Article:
“Whether charter, voucher, traditional, private, online or homeschooled, all these choices add up to two words: Parent Power. . . If a charter school does not meet parents’ expectations, they will choose to send their child to a different school.”
But this was not Perry’s experience: Lake Area did not meet her expectations for dealing with the bullying, and when she told them she wanted to send her child to a different school – and jumped through all the hardship application hoops – she was denied.
The October 1 policy is new this year to limit student movement for a variety of reasons, according to officials.
Roemer Shirley said that parameters were deemed necessary after a period of time when students moved frequently for any given reason.
Creating a set of policies and practices to restrict movement during the year was in part to address the reports of schools “counseling” or pushing out students they didn’t want, and unfairly selecting the students they did want, Roemer Shirley said. Having no parameters resulted in too much turmoil, she said.
On their own, charter operators could not be trusted to transparently maintain and practice fair enrollment policies.
Roemer Shirley noted said that in addition to trying to create a more transparent and consistent system for transfers, too much movement, especially mid-year, is also problematic for determining funding amounts and thus the school’s operational structure.
“Parents have choice,” she said, “but it may not be immediate.”
Gabriela Fighetti, executive director of enrollment for the RSD, confirmed that the change in policy was due to a need to prevent schools from unethically pushing kids out and to the difficulties created because of funding model.
In addition, Fighetti pointed to research that movement can have a negative impact on academic performance, and to the difficulty both the students and the schools have in changing school “culture.”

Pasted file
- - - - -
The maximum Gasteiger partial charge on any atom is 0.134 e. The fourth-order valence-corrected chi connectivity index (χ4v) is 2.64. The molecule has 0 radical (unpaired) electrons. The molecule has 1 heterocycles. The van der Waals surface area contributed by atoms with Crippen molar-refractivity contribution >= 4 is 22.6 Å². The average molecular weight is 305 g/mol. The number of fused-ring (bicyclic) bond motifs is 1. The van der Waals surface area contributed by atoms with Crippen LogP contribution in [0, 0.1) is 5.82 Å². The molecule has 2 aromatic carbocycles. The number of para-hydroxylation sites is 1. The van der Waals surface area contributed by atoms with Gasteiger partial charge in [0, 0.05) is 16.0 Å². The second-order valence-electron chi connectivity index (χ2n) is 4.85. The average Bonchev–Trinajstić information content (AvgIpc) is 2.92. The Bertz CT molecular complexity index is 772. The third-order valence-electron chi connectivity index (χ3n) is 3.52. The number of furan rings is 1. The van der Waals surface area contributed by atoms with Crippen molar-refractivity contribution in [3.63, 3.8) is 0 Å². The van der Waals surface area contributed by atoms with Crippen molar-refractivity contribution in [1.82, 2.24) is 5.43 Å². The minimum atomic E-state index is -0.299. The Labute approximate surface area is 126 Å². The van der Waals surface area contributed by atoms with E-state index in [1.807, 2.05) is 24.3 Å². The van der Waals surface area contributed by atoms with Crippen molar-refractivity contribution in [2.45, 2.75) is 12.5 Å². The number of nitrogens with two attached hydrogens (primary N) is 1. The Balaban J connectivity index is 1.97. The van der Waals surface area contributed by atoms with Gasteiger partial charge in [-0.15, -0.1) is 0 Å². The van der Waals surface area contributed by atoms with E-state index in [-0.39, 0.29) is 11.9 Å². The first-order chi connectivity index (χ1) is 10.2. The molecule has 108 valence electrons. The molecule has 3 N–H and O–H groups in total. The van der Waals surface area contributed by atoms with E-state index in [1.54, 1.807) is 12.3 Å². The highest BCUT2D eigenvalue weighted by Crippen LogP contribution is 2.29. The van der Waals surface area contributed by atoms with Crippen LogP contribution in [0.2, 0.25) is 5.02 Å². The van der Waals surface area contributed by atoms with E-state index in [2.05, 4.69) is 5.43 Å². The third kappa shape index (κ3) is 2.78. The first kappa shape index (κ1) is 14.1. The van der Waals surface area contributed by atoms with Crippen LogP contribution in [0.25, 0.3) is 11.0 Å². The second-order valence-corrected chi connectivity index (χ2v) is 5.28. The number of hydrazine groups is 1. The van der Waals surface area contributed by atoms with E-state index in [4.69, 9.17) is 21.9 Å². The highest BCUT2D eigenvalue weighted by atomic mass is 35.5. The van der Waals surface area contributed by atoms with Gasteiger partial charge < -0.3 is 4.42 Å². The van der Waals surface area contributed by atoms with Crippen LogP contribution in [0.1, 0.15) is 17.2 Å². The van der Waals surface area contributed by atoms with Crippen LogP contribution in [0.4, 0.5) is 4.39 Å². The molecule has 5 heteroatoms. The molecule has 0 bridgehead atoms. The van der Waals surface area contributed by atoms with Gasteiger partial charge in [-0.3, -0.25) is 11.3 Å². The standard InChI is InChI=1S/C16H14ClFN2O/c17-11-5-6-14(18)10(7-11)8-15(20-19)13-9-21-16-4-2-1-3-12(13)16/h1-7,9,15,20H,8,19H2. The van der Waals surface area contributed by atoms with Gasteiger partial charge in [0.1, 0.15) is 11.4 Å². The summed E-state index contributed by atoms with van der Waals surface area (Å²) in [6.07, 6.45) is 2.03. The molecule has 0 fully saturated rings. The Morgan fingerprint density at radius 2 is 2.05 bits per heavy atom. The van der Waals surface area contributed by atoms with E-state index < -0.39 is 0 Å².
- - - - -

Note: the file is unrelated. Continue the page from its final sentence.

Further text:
Fighetti said the RSD works with the families and the schools to reach a solution, and that during the first 10 weeks of the school year – before Oct. 1 – there is “huge flexibility” for parents to make changes.
Having procedures and processes to which families must adhere doesn’t negate choice, she said.
This year, a total of 3,075 students transferred to a different school between July and September 30, according to the RSD. To date, the RSD has received a total of 177 requests for transfer, and has approved 86 (48.6%) of them. Fourteen (7.9%) of the requests received are currently being reviewed with schools and families.
Sametta Brown, the CEO of New Beginnings, the operator of Lake Area, said that she thoroughly analyzed the situation, and determined that Perry’s daughter was safe at the school, and that the bullying issues were not taking place during school hours and on school grounds, and were primarily isolated to social media.
Brown said that student safety at school is a very serious concern, but that it was decided that Perry’s daughter was not unsafe, there was no hardship evident, and that the school in no way had been negligent.
“My first reaction is—what can I do to make sure she is safe and solve the conflict. We never say a student can’t go,” Brown said. “We won’t block them.”
It is then the RSD that must make the final determination whether a student will be allowed to transfer, not the school, Brown said.